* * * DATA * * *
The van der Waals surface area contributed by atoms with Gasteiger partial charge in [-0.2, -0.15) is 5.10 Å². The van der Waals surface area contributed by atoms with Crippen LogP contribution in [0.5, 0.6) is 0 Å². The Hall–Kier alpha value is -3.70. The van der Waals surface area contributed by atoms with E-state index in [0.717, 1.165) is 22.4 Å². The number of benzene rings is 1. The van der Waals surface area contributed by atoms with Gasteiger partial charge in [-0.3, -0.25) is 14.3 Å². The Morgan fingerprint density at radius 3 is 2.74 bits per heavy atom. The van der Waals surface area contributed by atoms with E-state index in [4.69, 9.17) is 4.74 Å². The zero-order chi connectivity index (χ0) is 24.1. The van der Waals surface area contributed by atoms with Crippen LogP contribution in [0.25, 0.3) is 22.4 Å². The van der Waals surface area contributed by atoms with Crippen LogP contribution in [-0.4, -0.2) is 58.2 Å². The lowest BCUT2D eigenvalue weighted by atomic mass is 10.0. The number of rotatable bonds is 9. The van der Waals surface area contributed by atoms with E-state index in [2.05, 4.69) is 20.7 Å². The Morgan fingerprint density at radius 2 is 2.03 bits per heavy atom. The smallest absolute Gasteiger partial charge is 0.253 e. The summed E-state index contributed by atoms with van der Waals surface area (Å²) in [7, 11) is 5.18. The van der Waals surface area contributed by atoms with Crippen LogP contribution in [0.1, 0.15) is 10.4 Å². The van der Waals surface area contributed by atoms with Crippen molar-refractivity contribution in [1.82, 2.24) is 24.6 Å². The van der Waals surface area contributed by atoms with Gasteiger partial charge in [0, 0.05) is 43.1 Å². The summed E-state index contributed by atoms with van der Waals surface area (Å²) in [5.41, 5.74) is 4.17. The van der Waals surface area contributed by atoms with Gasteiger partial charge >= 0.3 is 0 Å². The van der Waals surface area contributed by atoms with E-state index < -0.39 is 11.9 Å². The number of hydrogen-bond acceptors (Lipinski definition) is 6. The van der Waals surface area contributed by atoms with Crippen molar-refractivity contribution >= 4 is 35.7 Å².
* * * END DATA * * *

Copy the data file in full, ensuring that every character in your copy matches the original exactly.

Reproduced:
The van der Waals surface area contributed by atoms with Gasteiger partial charge in [-0.2, -0.15) is 5.10 Å². The van der Waals surface area contributed by atoms with Crippen LogP contribution in [0.5, 0.6) is 0 Å². The Hall–Kier alpha value is -3.70. The van der Waals surface area contributed by atoms with E-state index in [0.717, 1.165) is 22.4 Å². The number of benzene rings is 1. The van der Waals surface area contributed by atoms with Gasteiger partial charge in [-0.3, -0.25) is 14.3 Å². The Morgan fingerprint density at radius 3 is 2.74 bits per heavy atom. The van der Waals surface area contributed by atoms with E-state index in [4.69, 9.17) is 4.74 Å². The zero-order chi connectivity index (χ0) is 24.1. The van der Waals surface area contributed by atoms with Crippen LogP contribution in [0.25, 0.3) is 22.4 Å². The van der Waals surface area contributed by atoms with Crippen LogP contribution in [-0.4, -0.2) is 58.2 Å². The lowest BCUT2D eigenvalue weighted by atomic mass is 10.0. The number of rotatable bonds is 9. The van der Waals surface area contributed by atoms with E-state index in [2.05, 4.69) is 20.7 Å². The Morgan fingerprint density at radius 2 is 2.03 bits per heavy atom. The smallest absolute Gasteiger partial charge is 0.253 e. The summed E-state index contributed by atoms with van der Waals surface area (Å²) in [7, 11) is 5.18. The van der Waals surface area contributed by atoms with Crippen LogP contribution in [0.1, 0.15) is 10.4 Å². The van der Waals surface area contributed by atoms with Crippen molar-refractivity contribution in [1.82, 2.24) is 24.6 Å². The van der Waals surface area contributed by atoms with Gasteiger partial charge in [0, 0.05) is 43.1 Å². The summed E-state index contributed by atoms with van der Waals surface area (Å²) in [5.41, 5.74) is 4.17. The van der Waals surface area contributed by atoms with Gasteiger partial charge >= 0.3 is 0 Å². The van der Waals surface area contributed by atoms with E-state index < -0.39 is 11.9 Å². The number of hydrogen-bond acceptors (Lipinski definition) is 6. The van der Waals surface area contributed by atoms with Crippen molar-refractivity contribution >= 4 is 35.7 Å².